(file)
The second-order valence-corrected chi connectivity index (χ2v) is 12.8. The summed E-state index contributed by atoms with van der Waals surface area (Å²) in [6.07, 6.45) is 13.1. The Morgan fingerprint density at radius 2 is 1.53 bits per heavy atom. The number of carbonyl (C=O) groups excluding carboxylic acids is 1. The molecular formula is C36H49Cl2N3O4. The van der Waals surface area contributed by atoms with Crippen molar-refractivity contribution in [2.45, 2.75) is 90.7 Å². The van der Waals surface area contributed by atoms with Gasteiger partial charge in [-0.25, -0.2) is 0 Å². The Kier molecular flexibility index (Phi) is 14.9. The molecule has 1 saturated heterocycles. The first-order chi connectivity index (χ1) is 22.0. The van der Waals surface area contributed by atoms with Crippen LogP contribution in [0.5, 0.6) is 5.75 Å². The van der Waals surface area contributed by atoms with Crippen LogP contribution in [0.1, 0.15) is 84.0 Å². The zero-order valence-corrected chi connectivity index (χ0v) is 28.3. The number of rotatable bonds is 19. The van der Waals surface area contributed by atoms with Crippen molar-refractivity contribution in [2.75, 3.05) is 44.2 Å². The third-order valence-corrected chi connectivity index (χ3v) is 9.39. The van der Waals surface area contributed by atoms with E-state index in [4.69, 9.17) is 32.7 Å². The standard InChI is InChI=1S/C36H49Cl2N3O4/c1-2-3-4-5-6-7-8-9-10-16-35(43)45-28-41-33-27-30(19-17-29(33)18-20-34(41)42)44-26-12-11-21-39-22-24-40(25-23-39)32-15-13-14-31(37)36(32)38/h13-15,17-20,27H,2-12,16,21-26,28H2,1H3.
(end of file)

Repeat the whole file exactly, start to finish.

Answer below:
The second-order valence-corrected chi connectivity index (χ2v) is 12.8. The summed E-state index contributed by atoms with van der Waals surface area (Å²) in [6.07, 6.45) is 13.1. The Morgan fingerprint density at radius 2 is 1.53 bits per heavy atom. The number of carbonyl (C=O) groups excluding carboxylic acids is 1. The molecular formula is C36H49Cl2N3O4. The van der Waals surface area contributed by atoms with Crippen molar-refractivity contribution in [2.45, 2.75) is 90.7 Å². The van der Waals surface area contributed by atoms with Gasteiger partial charge in [-0.25, -0.2) is 0 Å². The Kier molecular flexibility index (Phi) is 14.9. The molecule has 1 saturated heterocycles. The first-order chi connectivity index (χ1) is 22.0. The van der Waals surface area contributed by atoms with Crippen LogP contribution in [0.5, 0.6) is 5.75 Å². The van der Waals surface area contributed by atoms with Crippen LogP contribution in [0.1, 0.15) is 84.0 Å². The zero-order valence-corrected chi connectivity index (χ0v) is 28.3. The number of rotatable bonds is 19. The van der Waals surface area contributed by atoms with Crippen molar-refractivity contribution in [2.75, 3.05) is 44.2 Å². The third-order valence-corrected chi connectivity index (χ3v) is 9.39. The van der Waals surface area contributed by atoms with E-state index in [4.69, 9.17) is 32.7 Å². The standard InChI is InChI=1S/C36H49Cl2N3O4/c1-2-3-4-5-6-7-8-9-10-16-35(43)45-28-41-33-27-30(19-17-29(33)18-20-34(41)42)44-26-12-11-21-39-22-24-40(25-23-39)32-15-13-14-31(37)36(32)38/h13-15,17-20,27H,2-12,16,21-26,28H2,1H3.